Winter 2021 Cuttings Boards
In response to customer demand (e.g. friends and family), I've been building turkey-sized cutting boards. The first four are constructed from cherry and walnut and are 16x20 inches and about 1 1/2 inches thick.
Hand-crafted Cuttings Boards
Building a few dozen cutting boards in a few months was a focused learning experience. Getting more comfortable with the wood was key, especially understanding how flat and clean wood must be for effective gapless bonding. Learning to joint surfaces flat and plane edges is fun when properly prepared woods seems almost magnetic. I'll be making another batch later this year.
Maintaining your hand-crafted cutting board
My cutting boards and cheese boards are made from tight-grained hardwoods: maple, walnut, beech, cherry, and purple heart. It was finished (seasoned) with food grade mineral oil and a conditioner containing beeswax. The goal of the oil is to penetrate the wood and saturate the fibers to stop any other liquids or moisture from soaking into the board. Here's how to maintain your board to keep it sanitary, to extend its life, and to maintain its appearance.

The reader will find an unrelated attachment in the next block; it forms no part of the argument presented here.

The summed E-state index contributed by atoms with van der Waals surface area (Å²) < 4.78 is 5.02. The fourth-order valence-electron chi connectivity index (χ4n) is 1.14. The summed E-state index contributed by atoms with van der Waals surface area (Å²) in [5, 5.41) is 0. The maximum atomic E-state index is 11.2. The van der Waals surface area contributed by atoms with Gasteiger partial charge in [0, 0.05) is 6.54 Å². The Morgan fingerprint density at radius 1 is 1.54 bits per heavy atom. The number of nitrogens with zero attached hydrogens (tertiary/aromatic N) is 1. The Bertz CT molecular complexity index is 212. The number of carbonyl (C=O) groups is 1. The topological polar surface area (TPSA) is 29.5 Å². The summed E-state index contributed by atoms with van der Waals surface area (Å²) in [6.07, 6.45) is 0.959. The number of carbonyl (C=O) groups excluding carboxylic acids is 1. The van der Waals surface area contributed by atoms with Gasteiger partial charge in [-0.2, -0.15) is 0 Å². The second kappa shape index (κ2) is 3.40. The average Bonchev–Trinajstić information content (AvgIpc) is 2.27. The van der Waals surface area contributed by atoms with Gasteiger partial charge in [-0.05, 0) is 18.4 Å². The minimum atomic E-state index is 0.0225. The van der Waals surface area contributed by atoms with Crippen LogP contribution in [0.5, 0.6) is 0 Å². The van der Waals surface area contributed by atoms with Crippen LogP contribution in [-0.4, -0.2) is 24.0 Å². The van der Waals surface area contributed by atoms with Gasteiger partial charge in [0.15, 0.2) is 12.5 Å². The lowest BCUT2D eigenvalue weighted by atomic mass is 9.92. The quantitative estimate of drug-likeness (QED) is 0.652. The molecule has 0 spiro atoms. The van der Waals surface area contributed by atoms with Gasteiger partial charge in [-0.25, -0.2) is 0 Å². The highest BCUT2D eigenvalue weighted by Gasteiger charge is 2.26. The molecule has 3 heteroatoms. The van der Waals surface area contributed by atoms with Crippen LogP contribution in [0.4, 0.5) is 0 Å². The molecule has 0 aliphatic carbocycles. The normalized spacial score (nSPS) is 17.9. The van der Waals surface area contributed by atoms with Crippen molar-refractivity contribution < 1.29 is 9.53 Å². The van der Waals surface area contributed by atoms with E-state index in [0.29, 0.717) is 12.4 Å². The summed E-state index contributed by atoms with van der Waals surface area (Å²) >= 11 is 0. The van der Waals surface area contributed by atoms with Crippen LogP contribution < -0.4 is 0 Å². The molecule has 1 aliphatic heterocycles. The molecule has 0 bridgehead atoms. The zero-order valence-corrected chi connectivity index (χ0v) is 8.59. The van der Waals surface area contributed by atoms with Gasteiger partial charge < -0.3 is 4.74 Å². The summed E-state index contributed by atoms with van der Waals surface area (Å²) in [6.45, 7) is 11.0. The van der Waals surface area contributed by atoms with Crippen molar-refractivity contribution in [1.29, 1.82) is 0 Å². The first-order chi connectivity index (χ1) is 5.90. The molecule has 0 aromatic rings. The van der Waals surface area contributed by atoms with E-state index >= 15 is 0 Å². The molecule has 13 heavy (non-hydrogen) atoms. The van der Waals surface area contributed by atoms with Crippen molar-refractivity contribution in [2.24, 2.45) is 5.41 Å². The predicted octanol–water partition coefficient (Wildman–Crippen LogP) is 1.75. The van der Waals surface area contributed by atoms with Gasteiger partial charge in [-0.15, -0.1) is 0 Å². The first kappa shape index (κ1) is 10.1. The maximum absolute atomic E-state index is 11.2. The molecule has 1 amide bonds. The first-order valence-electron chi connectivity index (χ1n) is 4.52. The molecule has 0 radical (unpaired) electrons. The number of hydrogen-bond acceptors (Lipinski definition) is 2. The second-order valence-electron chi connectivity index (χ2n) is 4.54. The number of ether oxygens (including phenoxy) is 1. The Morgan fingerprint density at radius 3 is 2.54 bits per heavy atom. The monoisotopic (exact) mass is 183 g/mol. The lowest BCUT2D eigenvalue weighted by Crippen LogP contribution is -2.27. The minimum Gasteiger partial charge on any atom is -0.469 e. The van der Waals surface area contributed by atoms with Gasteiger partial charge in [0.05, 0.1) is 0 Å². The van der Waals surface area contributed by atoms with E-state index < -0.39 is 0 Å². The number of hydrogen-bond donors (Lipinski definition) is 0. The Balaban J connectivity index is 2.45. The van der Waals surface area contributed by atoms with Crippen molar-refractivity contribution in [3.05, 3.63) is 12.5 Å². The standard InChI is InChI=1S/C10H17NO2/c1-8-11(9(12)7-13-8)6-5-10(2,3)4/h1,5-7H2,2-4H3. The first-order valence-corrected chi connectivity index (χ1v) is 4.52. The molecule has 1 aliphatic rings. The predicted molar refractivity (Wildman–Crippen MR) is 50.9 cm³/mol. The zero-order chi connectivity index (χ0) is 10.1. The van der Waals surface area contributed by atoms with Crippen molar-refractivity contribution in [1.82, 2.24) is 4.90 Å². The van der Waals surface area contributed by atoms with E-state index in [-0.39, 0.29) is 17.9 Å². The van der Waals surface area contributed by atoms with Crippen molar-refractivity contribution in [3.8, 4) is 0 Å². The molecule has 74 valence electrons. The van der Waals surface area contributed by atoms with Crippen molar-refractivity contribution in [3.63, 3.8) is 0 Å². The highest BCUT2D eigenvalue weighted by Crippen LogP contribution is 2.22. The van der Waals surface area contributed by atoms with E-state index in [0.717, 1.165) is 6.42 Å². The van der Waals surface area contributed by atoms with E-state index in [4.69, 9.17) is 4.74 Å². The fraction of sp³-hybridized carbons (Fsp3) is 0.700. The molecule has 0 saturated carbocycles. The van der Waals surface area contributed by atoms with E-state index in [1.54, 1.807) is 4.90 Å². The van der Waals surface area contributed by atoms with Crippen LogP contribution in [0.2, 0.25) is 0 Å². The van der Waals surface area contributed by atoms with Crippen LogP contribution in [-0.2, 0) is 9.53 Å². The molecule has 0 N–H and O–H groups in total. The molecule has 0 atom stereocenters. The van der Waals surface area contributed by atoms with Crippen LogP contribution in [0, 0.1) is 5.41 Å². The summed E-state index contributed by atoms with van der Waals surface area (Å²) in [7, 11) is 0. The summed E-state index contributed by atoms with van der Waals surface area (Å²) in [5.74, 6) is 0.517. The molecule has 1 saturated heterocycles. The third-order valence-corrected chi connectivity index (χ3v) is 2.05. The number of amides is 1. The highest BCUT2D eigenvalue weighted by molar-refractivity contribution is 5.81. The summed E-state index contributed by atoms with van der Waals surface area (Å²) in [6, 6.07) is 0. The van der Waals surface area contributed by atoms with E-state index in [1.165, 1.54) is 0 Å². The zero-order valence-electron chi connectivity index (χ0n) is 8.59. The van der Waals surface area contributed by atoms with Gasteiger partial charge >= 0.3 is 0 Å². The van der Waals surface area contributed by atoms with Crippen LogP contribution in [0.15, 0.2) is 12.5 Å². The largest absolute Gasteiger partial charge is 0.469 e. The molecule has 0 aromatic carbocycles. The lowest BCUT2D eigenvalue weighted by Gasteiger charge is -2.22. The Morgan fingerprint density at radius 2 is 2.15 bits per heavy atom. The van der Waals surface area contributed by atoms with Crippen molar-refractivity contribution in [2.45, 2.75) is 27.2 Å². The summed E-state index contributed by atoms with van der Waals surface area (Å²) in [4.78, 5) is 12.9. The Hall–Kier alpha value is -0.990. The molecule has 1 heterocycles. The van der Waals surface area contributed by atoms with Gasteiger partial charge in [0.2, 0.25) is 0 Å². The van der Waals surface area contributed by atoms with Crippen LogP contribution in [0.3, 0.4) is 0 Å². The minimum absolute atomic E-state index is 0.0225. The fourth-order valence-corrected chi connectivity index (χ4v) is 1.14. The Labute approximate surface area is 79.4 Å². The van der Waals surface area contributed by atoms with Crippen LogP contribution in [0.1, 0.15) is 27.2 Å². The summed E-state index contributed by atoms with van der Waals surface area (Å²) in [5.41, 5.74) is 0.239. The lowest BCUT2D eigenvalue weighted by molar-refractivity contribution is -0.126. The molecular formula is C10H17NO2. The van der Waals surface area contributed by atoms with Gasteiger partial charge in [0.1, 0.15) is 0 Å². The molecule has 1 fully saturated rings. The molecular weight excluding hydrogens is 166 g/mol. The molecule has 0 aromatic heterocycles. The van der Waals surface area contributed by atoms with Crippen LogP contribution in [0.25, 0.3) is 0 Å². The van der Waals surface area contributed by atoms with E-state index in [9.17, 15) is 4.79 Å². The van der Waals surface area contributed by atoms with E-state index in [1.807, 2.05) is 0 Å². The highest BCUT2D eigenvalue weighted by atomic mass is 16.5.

Proper cleaning and washing
What to do
- Wash your cutting board with a mild soap and warm water. Scrub well, but not too vigourously. Wipe with a towel and let it air dry on a raised rack.
- If your board stains, use lemon juice or white vinegar directly on the area.
What NOT to do
- Do NOT put in the dishwasher.
- Do NOT submerge in water.
- Do NOT use bleach.
Conditioning Your Board
Keep your board conditioned using food grade mineral oil and beeswax. The oil penetrates the wood and the wax acts as a physical barrier to protect against stains and fills in microscoptic cracks and knife scars.
- First clean and allow board to dry.
- Using a paper towel, apply a generous amount of mineral oil to the board.
- Let the oil soak overnight (or a least a few hours).
- Remove excess oil.
- At least once a month, assess if the board needs to be re-conditioned. If a few drips of water remain on the surface, then you're good. If the water soaks in, add some more mineral oil (and perhaps beeswax as well).
Some cutting board makers recommend conditioning a board everyday for a week; once a week for a month; once a month for a year; and then, as needed.